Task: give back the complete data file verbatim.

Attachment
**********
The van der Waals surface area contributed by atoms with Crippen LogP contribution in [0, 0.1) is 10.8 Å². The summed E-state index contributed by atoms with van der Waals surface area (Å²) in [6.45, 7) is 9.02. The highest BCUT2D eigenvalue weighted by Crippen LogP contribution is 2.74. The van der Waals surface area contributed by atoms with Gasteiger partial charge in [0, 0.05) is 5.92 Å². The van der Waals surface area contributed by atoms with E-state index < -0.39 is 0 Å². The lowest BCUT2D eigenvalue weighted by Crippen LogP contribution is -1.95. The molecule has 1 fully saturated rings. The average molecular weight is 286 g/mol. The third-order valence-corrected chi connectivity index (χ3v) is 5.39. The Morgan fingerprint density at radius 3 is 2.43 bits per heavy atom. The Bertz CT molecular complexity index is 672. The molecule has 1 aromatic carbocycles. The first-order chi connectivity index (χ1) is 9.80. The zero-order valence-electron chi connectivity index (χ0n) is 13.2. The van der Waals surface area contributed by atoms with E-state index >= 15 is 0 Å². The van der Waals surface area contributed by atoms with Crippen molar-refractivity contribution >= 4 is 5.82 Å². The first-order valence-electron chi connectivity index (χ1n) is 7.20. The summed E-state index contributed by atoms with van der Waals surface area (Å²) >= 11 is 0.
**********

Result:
The van der Waals surface area contributed by atoms with Crippen LogP contribution in [0, 0.1) is 10.8 Å². The summed E-state index contributed by atoms with van der Waals surface area (Å²) in [6.45, 7) is 9.02. The highest BCUT2D eigenvalue weighted by Crippen LogP contribution is 2.74. The van der Waals surface area contributed by atoms with Gasteiger partial charge in [0, 0.05) is 5.92 Å². The van der Waals surface area contributed by atoms with E-state index < -0.39 is 0 Å². The lowest BCUT2D eigenvalue weighted by Crippen LogP contribution is -1.95. The molecule has 1 fully saturated rings. The average molecular weight is 286 g/mol. The third-order valence-corrected chi connectivity index (χ3v) is 5.39. The Morgan fingerprint density at radius 3 is 2.43 bits per heavy atom. The Bertz CT molecular complexity index is 672. The molecule has 1 aromatic carbocycles. The first-order chi connectivity index (χ1) is 9.80. The zero-order valence-electron chi connectivity index (χ0n) is 13.2. The van der Waals surface area contributed by atoms with E-state index >= 15 is 0 Å². The van der Waals surface area contributed by atoms with Crippen molar-refractivity contribution >= 4 is 5.82 Å². The first-order valence-electron chi connectivity index (χ1n) is 7.20. The summed E-state index contributed by atoms with van der Waals surface area (Å²) >= 11 is 0.